Writing my new novel, whose title has now been changed from Refuge to The Order Master (with Refuge becoming the title of the series it begins), gave me a chance to explore certain ideas in the context of a deadly religious dispute. Chief among those is the idea of heresy and accompanying it, the question of narrow versus broad scope, and the twisting of spirituality by an us versus them approach.
The Scourge of God, of which the main protagonist, Michael Cambridge, is the Order Master of the title, is a Christian religious order founded in the 14th century in England. It’s unusual (and fictional) in that it exists for the purpose of committing murder, but more typical of many Christian groups and denominations in its narrow conception of what constitutes acceptable belief, and in defining its spirituality in terms of belief to start with. At one point in the story, Mike is trying to persuade the Scourge of God to change its direction, ally with the Andol, and generally come out of the Middle Ages and into the 21st century. His principle opponent in the debate, whose name is James Anderson, asks him whether, in his opinion, the Andol are Christian. Mike replies:
“Brother James, I think you might get a different answer to that question from me than you would from one of the Andol, say from Amanda Johnson. She would reply that she is not a Christian, I think. But I would say that she is one. . . .[A] Christian should be defined as a follower of Jesus’ teachings. . . . [T]he Andol are the most godly and Christian people I have ever known. They are full of charity and forgiveness and compassion. There is no malevolence in them at all. If they occasionally become angry at injustice and cruelty, well, so did our Lord. In that sense, I would say that the Andol are Christian.”
James responds to this at a later point in this way:
“He [Michael] says that the Andol should be considered Christian even though they themselves would deny it. If we agree with him on this, brothers, then Christianity becomes some nebulous, ill-defined faith with no principles except to behave well and kindly. A Muslim, a Hindu, a Jew, or an atheist could be called a Christian so long as we judge them to be good people. Brothers, I don’t believe that is true doctrine. . . .For many centuries the basics of Christian doctrine have been stated in the Nicene Creed. I ask myself how many points of this doctrine would find agreement among the Andol. I can only think it would be very few of them. I suspect that Brother Michael agrees with me on that, and does not care.”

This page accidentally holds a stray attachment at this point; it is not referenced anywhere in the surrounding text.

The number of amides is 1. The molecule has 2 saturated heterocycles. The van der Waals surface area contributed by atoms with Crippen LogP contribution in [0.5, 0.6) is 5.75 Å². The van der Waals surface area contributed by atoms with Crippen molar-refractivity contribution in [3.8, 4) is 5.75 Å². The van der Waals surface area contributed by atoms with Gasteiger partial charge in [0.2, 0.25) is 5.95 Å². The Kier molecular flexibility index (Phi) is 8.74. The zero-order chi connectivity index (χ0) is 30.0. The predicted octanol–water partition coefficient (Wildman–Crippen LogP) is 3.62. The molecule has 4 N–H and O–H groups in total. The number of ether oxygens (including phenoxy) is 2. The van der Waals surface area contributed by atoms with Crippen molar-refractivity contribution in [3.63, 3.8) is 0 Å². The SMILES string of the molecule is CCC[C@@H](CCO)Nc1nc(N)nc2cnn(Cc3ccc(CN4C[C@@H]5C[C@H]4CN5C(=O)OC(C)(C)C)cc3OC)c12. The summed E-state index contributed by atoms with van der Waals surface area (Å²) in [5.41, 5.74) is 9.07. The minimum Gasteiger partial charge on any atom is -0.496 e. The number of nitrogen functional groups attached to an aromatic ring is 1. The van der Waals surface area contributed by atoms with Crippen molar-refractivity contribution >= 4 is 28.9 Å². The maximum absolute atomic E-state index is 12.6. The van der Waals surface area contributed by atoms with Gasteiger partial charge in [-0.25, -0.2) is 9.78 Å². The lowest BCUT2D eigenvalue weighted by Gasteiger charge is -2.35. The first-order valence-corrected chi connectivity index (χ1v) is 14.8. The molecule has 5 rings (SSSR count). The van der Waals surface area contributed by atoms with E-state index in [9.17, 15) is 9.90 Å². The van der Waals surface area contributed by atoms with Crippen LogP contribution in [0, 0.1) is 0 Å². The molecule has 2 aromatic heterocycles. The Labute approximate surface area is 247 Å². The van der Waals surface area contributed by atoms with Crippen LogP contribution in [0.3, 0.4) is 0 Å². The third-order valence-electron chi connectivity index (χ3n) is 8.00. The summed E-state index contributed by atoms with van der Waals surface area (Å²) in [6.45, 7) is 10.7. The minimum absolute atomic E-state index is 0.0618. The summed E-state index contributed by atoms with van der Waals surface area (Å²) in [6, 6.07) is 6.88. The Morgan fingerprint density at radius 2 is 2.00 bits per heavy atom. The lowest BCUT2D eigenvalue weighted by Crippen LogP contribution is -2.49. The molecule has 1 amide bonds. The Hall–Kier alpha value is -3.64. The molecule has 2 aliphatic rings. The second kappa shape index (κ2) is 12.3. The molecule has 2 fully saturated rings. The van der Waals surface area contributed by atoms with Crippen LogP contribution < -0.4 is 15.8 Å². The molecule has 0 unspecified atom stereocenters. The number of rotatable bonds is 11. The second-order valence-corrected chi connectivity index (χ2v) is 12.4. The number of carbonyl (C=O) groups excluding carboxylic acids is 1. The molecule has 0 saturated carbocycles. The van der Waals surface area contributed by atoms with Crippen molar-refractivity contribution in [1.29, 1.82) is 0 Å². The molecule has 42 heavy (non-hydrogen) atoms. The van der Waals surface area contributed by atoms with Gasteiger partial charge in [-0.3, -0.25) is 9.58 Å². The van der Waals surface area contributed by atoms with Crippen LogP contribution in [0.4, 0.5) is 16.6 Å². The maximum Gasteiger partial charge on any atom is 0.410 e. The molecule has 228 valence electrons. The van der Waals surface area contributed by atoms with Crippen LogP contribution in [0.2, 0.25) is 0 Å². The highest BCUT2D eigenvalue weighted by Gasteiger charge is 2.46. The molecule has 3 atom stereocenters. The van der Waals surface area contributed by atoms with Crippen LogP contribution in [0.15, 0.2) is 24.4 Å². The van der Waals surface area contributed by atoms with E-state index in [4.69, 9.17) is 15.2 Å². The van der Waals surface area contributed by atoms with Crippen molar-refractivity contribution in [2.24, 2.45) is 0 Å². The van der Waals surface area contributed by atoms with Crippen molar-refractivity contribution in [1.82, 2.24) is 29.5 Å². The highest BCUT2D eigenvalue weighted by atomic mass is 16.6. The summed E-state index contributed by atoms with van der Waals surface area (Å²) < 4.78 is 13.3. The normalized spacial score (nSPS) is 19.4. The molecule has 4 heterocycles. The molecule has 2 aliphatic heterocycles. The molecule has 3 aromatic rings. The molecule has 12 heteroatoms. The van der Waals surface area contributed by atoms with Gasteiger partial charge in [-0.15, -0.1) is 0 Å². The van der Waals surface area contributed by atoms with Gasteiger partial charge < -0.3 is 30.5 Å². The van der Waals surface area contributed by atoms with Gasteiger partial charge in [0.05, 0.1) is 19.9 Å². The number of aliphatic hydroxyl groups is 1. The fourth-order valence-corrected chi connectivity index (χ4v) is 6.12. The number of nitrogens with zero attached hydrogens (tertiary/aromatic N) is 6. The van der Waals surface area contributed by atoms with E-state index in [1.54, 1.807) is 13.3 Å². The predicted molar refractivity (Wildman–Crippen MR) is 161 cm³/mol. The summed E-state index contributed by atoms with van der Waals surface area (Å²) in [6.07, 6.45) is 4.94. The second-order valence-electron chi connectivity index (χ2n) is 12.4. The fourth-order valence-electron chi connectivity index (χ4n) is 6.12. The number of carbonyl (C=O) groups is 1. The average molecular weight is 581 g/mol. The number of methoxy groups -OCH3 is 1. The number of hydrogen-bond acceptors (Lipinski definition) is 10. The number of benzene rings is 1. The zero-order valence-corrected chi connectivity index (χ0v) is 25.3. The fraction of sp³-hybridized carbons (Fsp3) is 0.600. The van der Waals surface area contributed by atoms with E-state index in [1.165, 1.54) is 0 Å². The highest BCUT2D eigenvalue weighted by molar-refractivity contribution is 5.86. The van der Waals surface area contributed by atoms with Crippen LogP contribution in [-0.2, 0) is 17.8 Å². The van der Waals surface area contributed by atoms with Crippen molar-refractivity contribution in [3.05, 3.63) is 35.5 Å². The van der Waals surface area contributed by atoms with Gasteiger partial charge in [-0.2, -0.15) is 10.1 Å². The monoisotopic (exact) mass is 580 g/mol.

Indeed he does not. Michael says in response to James’ charge that he himself has become apostate from Christianity and unfit to serve as Order Master:
“I honestly don’t know whether to consider myself a Christian or not. If I am, it’s in the same sense as Amanda Johnson is a Christian. I have to confess I’m not so confident in my own goodness of heart as I am in hers, so maybe I am, and maybe I’m not. If I’m not, perhaps some day I will be, with God’s help. But when you define Christianity as narrowly as you have just done, by adherence to a creed centuries out of date and poorly understood even in its own time — no. I am not that sort of Christian, and I’m not the least bit ashamed to say it.”
Now let’s step outside the framework of The Order Master and consider these questions more generally. What is this concept of heresy, of which Michael Cambridge was accused by members of his own order? Heresy is defined as an opinion or belief which is at variance with orthodox or accepted doctrine. For example, if a person who calls himself a Muslim believes that there are multiple gods, he is a heretic, because it is central to Muslim doctrine that there is only one God.
Implied in the concept of heresy is that the orthodox belief is not just true, but not to be questioned or challenged. Further implied in this are several more ideas: that the religious tradition is to be defined in terms of stated belief, rather than some other criterion such as actions or attitude or mind-set; and that the orthodox belief has a source that is absolutely incontestable so that it cannot be wrong.
A further observation may be made here. All of these beliefs which are presented as incontestable and not to be challenged, were first presented (usually with meanings rather different from what the orthodox understand them to be today) by people who adopted a very different attitude towards the orthodoxies of their own day, and were accused of heresy for it. The concept of heresy, therefore, enjoins the believer not to try to imitate the prophet or messiah or enlightened teacher who founded the faith. “You are unworthy to do as he did,” is the implicit message. “He was great. You are small. He was divine. You are sinful and corrupt.” The believer is called upon to bow his head in humility — and to obey.
And there, I believe, is the key to the whole concept. It is intended to encourage obedience. A religious tradition becomes a mix of the spiritual and the political. Part of it attempts to explain and channel spiritual experience, but part of it seeks to control human behavior and to aggrandize the importance, power, and wealth of the religion’s leaders or of the religious organization itself. The idea of heresy flows entirely from the latter motivation. The former would encourage everyone to become a prophet or enlightened one, and so to become a heretic, because that is what all prophets are. The latter seeks to prevent this, because prophets and enlightened ones cannot easily be ruled.